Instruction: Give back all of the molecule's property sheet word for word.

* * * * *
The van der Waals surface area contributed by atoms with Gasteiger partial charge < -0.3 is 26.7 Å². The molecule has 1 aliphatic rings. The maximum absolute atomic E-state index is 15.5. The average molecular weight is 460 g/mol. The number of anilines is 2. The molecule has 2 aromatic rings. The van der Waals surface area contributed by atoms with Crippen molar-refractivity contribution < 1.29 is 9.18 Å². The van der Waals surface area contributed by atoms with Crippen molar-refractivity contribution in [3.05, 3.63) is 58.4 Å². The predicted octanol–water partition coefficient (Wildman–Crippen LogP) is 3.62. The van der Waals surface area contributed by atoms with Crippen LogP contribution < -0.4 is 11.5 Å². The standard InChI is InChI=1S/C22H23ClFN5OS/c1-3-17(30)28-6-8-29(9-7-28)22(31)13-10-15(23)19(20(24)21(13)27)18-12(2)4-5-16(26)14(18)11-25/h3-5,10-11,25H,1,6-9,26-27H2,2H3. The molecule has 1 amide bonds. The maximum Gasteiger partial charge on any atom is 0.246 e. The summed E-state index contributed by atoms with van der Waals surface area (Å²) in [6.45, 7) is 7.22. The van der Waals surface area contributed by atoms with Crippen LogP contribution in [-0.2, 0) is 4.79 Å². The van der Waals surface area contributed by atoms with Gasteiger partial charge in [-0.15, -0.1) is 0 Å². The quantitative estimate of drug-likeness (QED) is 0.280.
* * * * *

The van der Waals surface area contributed by atoms with Gasteiger partial charge < -0.3 is 26.7 Å². The molecule has 1 aliphatic rings. The maximum absolute atomic E-state index is 15.5. The average molecular weight is 460 g/mol. The number of anilines is 2. The molecule has 2 aromatic rings. The van der Waals surface area contributed by atoms with Crippen molar-refractivity contribution < 1.29 is 9.18 Å². The van der Waals surface area contributed by atoms with Crippen molar-refractivity contribution in [3.05, 3.63) is 58.4 Å². The predicted octanol–water partition coefficient (Wildman–Crippen LogP) is 3.62. The van der Waals surface area contributed by atoms with Crippen LogP contribution < -0.4 is 11.5 Å². The standard InChI is InChI=1S/C22H23ClFN5OS/c1-3-17(30)28-6-8-29(9-7-28)22(31)13-10-15(23)19(20(24)21(13)27)18-12(2)4-5-16(26)14(18)11-25/h3-5,10-11,25H,1,6-9,26-27H2,2H3. The molecule has 1 amide bonds. The maximum Gasteiger partial charge on any atom is 0.246 e. The summed E-state index contributed by atoms with van der Waals surface area (Å²) in [6.45, 7) is 7.22. The van der Waals surface area contributed by atoms with Crippen LogP contribution in [-0.2, 0) is 4.79 Å². The van der Waals surface area contributed by atoms with Gasteiger partial charge in [-0.15, -0.1) is 0 Å². The quantitative estimate of drug-likeness (QED) is 0.280.